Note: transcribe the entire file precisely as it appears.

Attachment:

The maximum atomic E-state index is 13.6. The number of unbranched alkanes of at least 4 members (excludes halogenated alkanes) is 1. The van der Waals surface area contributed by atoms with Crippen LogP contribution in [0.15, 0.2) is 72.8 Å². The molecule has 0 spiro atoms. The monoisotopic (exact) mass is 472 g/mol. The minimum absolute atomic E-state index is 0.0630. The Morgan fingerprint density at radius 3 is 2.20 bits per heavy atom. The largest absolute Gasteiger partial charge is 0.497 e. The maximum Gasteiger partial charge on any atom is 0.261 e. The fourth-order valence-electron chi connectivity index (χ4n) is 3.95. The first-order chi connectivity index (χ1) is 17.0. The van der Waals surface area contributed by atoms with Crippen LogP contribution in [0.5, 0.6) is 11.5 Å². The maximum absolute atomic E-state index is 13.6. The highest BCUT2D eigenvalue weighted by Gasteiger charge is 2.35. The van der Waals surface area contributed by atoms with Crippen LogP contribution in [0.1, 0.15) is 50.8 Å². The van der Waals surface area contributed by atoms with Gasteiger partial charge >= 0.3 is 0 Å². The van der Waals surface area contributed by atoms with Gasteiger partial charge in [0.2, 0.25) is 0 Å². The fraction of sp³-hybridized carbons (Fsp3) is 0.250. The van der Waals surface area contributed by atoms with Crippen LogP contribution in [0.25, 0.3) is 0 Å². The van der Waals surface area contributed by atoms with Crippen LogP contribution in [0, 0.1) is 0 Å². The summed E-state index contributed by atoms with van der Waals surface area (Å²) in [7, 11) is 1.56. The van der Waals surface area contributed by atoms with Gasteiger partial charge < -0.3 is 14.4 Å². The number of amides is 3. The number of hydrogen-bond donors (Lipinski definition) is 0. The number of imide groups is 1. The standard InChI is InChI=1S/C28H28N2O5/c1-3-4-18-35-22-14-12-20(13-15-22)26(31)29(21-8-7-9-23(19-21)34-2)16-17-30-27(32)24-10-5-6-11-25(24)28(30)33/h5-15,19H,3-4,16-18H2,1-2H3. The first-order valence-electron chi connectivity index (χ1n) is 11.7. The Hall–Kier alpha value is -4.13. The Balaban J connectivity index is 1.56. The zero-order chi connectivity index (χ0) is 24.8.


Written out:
The maximum atomic E-state index is 13.6. The number of unbranched alkanes of at least 4 members (excludes halogenated alkanes) is 1. The van der Waals surface area contributed by atoms with Crippen LogP contribution in [0.15, 0.2) is 72.8 Å². The molecule has 0 spiro atoms. The monoisotopic (exact) mass is 472 g/mol. The minimum absolute atomic E-state index is 0.0630. The Morgan fingerprint density at radius 3 is 2.20 bits per heavy atom. The largest absolute Gasteiger partial charge is 0.497 e. The maximum Gasteiger partial charge on any atom is 0.261 e. The fourth-order valence-electron chi connectivity index (χ4n) is 3.95. The first-order chi connectivity index (χ1) is 17.0. The van der Waals surface area contributed by atoms with Crippen LogP contribution in [0.5, 0.6) is 11.5 Å². The maximum absolute atomic E-state index is 13.6. The highest BCUT2D eigenvalue weighted by Gasteiger charge is 2.35. The van der Waals surface area contributed by atoms with Crippen LogP contribution in [0.1, 0.15) is 50.8 Å². The van der Waals surface area contributed by atoms with Gasteiger partial charge >= 0.3 is 0 Å². The van der Waals surface area contributed by atoms with Gasteiger partial charge in [0.2, 0.25) is 0 Å². The fraction of sp³-hybridized carbons (Fsp3) is 0.250. The van der Waals surface area contributed by atoms with Crippen LogP contribution in [0.25, 0.3) is 0 Å². The van der Waals surface area contributed by atoms with Crippen LogP contribution in [0, 0.1) is 0 Å². The summed E-state index contributed by atoms with van der Waals surface area (Å²) in [7, 11) is 1.56. The van der Waals surface area contributed by atoms with Gasteiger partial charge < -0.3 is 14.4 Å². The number of amides is 3. The number of hydrogen-bond donors (Lipinski definition) is 0. The number of imide groups is 1. The standard InChI is InChI=1S/C28H28N2O5/c1-3-4-18-35-22-14-12-20(13-15-22)26(31)29(21-8-7-9-23(19-21)34-2)16-17-30-27(32)24-10-5-6-11-25(24)28(30)33/h5-15,19H,3-4,16-18H2,1-2H3. The first-order valence-electron chi connectivity index (χ1n) is 11.7. The Hall–Kier alpha value is -4.13. The Balaban J connectivity index is 1.56. The zero-order chi connectivity index (χ0) is 24.8.